Imagine the guy that announces WWE wrestling matches saying this: "Are you ready for the Woooorld Beeeer Festivaaaal (recap)? "
According to the State paper, there were around 3,000 attendees at the early afternoon session of the WBF and I believe it. Despite cramming that many people into the two levels of the Columbia Metropolitan Convention Center with the goal of tasting as many two ounce samples of beer as possible, the crowd was a real delight. I wasn't stepped on, shoved, spilled on, or yelled at the entire time, which is more than I can say for a typical Saturday night out in the Vista. Upon entry, my friends and I received a miniature plastic souvenir beer cup, a perfect sampling size. We started on the main level and worked our way through the crowd to start at the Abita Brewery booth. Already a fan of their Purple Haze, I tried Turbodog, which was a bit thicker of a beer than I would normally try, but in a two ounce realm, I enjoyed it. A whole pint, on the other hand, might be a bit much.
Next up was the Sam Adams booth, where they had Alpine Springs brand new beer available for sampling, and an old favorite of mine, Cherry Wheat. I started with Alpine Springs and told a representative on hand my opinions on the beer, which was that "it tastes like fresh mountain air." It was a clean crisp beer that I would definitely enjoy an entire pint glass worth when it comes to bars in the area.
I pictured myself as a brewer, then went back for a hit of Cherry Wheat. After three beers in my glass, I realized that I needed to clean the suds out but didn't want to wade through the crowd to a beer rinsing station just yet. Pro tip:snag a handful of napkins to keep on your person to clean out your glass between samples, especially when the prior beer was very thick or flavorful.We made our way around the room, some beers were delicious, and some were not so much. Chocolate stout? Yuck. Absolutely not, not ever. My hits were on the lighter side- wheat beers, IPAs, a few brown ales. But since we were there, the beer was there, and they were just small samples, I did dive into a few beers I was pretty sure I wouldn't like, and confirmed my dislike of thick tasting and feeling stouts and lagers. Beers with coffee or espresso notes didn't sit too well with me either despite loving both of those things in their own elements.
After oh, 20 samples upstairs my friend and I decided to go downstairs and get some food, because we were both starting to feel that fun buzz that comes from slugging down too much too quickly. As serious drinkers who weren't out to get lit at 3 p.m. on a Saturday, we headed to Bone In Artisan BBQ's booth for a sandwich for her, and to the Pearlzbooth for blue cheese chips for me. That was the best ten minutes of sitting down I think I've ever experienced. With a renewed sense of energy and a slightly faded buzz, we grabbed our glasses back up in our eager hands and took to winding around the booths downstairs. Notable pours were Woodchuck's new brew, which tastes like honey, vanilla and pear. Another brewery (I can't remember the name- this is where they start to get um, fuzzy...) had a Honey Crisp beer that was really good. If you remember who it was, please tell me!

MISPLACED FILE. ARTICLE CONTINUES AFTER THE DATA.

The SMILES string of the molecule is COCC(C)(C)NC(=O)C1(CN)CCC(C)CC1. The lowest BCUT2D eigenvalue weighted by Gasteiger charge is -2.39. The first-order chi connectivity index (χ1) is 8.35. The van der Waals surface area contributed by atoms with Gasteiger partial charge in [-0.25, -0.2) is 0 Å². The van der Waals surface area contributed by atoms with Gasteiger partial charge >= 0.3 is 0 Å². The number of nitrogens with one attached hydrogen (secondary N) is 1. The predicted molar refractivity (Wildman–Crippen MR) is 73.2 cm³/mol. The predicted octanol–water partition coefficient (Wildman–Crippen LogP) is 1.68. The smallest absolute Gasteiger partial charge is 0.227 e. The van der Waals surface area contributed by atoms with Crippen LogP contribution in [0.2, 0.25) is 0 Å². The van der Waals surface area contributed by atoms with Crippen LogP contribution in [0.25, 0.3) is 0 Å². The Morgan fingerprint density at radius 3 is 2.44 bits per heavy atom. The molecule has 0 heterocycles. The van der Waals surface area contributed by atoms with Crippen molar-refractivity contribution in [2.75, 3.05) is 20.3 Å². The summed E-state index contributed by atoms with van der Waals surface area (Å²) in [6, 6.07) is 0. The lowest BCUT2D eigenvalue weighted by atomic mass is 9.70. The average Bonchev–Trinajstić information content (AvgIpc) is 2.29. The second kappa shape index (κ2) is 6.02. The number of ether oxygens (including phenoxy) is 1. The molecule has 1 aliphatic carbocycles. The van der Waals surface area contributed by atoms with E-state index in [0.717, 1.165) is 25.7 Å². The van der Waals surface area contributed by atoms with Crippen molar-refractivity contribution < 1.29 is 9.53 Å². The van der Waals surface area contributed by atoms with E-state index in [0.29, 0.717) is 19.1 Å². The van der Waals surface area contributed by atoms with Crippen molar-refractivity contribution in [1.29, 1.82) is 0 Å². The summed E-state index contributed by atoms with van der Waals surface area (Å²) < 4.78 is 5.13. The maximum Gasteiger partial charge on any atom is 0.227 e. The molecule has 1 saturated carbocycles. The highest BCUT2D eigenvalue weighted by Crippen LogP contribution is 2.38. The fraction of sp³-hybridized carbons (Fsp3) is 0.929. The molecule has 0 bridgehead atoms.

We tried beers from a personal semi-local favorite, RJ Rockers out of Spartanburg, and Thomas Creek Brewery in Greenville, though I wasn't a huge fan of what I tried from them. Westbrook Brewing, out of Charleston, is one that is on my list to go visit in person. Scratch that- they're all on my list of places to visit in person.
I spoke to Mark Burris from Bet-Mar Liquid Hobby Shop about whether it would be better to try making mead with a beer or wine making kit. Guess what? I can't remember which one he said would be better, but he did give me a business card with the dates of upcoming beer and wine making workshops coming up that I plan to attend. It was around this time that the bathroom seemed like a Really Great Idea. There was one thing that stopped me from going though:
I absolutely HAD to stop and take a photo of the fact that there was a LINE for the MEN'S ROOM but not the ladies'. Yes sir, it was funny. Funny indeed.
Now at this point I am fairly certain that we'd tried over 30 different 2 ounce samples of beer, which is 60 ounces total, which is nearly four beers, which equals a pretty good time for my medium-frame woman body, especially with only French toast from the morning and a bowl of cheesy chips on my belly. Wanting to make sure we got our money's worth, we did a quick sweep of the upstairs again to make sure we didn't want to sample aaaanymore beers, and ran into these fun guys on the way back in, dressed in their finest Leiderhosen! Drunk April will talk to anybody, and she will lie to them with the greatest of ease, as in, "Guys in Leiderhosen! My friend wants to have her picture taken with you!" (She did not express that sentiment at all. Haha.).
After that we walked our happy selves over to Jason's Deli to sober up over sandwiches, baked potatoes and soft serve ice cream. I love the Beer Fest, and I definitely will return next year, though maybe when a pen and notebook to record the brews I would like to try again as served up by the local bartenders. I heard that the line for the evening session, which ran from 6 p.m. to 10 p.m. had a line that was out the door all the way to Gervais Street by the start time, so I would recommend hitting up the early session next year to avoid that and to have plenty of time to sober up afterwards.